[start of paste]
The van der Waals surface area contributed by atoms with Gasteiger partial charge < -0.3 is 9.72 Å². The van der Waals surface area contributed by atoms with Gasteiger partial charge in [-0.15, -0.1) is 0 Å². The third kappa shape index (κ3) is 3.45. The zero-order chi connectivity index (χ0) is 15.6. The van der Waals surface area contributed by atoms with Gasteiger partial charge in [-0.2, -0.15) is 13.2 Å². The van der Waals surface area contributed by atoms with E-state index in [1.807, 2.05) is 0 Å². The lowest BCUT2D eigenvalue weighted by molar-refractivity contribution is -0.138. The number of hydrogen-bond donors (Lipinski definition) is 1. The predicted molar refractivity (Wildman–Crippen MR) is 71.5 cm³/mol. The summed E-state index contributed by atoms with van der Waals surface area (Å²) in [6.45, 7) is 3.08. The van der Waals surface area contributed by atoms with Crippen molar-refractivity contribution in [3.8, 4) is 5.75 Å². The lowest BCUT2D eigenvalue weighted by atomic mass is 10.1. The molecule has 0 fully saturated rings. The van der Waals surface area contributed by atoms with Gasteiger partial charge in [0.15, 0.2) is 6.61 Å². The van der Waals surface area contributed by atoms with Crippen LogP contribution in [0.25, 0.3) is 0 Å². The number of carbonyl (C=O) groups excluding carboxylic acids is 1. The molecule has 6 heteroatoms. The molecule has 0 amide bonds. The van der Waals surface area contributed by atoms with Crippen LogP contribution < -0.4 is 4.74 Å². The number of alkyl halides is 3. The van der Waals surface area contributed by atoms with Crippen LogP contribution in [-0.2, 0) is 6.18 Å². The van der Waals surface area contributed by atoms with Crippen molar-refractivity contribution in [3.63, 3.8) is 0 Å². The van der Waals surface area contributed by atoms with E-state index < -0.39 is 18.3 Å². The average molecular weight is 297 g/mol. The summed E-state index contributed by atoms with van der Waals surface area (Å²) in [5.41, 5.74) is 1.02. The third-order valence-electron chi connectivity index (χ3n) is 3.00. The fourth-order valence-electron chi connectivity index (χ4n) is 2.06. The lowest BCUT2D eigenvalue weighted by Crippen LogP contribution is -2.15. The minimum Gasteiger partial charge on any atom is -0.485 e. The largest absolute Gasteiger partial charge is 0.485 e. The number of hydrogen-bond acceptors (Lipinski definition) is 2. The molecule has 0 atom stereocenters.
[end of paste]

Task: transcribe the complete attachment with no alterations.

The van der Waals surface area contributed by atoms with Gasteiger partial charge < -0.3 is 9.72 Å². The van der Waals surface area contributed by atoms with Gasteiger partial charge in [-0.15, -0.1) is 0 Å². The third kappa shape index (κ3) is 3.45. The zero-order chi connectivity index (χ0) is 15.6. The van der Waals surface area contributed by atoms with Gasteiger partial charge in [-0.2, -0.15) is 13.2 Å². The van der Waals surface area contributed by atoms with E-state index in [1.807, 2.05) is 0 Å². The lowest BCUT2D eigenvalue weighted by molar-refractivity contribution is -0.138. The number of hydrogen-bond donors (Lipinski definition) is 1. The predicted molar refractivity (Wildman–Crippen MR) is 71.5 cm³/mol. The summed E-state index contributed by atoms with van der Waals surface area (Å²) in [6.45, 7) is 3.08. The van der Waals surface area contributed by atoms with Crippen molar-refractivity contribution in [3.8, 4) is 5.75 Å². The lowest BCUT2D eigenvalue weighted by atomic mass is 10.1. The molecule has 0 fully saturated rings. The van der Waals surface area contributed by atoms with Gasteiger partial charge in [0.15, 0.2) is 6.61 Å². The van der Waals surface area contributed by atoms with Crippen LogP contribution in [0.25, 0.3) is 0 Å². The number of carbonyl (C=O) groups excluding carboxylic acids is 1. The molecule has 6 heteroatoms. The molecule has 0 amide bonds. The van der Waals surface area contributed by atoms with Crippen LogP contribution < -0.4 is 4.74 Å². The number of alkyl halides is 3. The van der Waals surface area contributed by atoms with Crippen LogP contribution in [-0.2, 0) is 6.18 Å². The van der Waals surface area contributed by atoms with Crippen molar-refractivity contribution in [3.63, 3.8) is 0 Å². The van der Waals surface area contributed by atoms with E-state index < -0.39 is 18.3 Å². The average molecular weight is 297 g/mol. The summed E-state index contributed by atoms with van der Waals surface area (Å²) in [5.41, 5.74) is 1.02. The third-order valence-electron chi connectivity index (χ3n) is 3.00. The fourth-order valence-electron chi connectivity index (χ4n) is 2.06. The lowest BCUT2D eigenvalue weighted by Crippen LogP contribution is -2.15. The minimum Gasteiger partial charge on any atom is -0.485 e. The largest absolute Gasteiger partial charge is 0.485 e. The number of hydrogen-bond acceptors (Lipinski definition) is 2. The molecule has 0 atom stereocenters.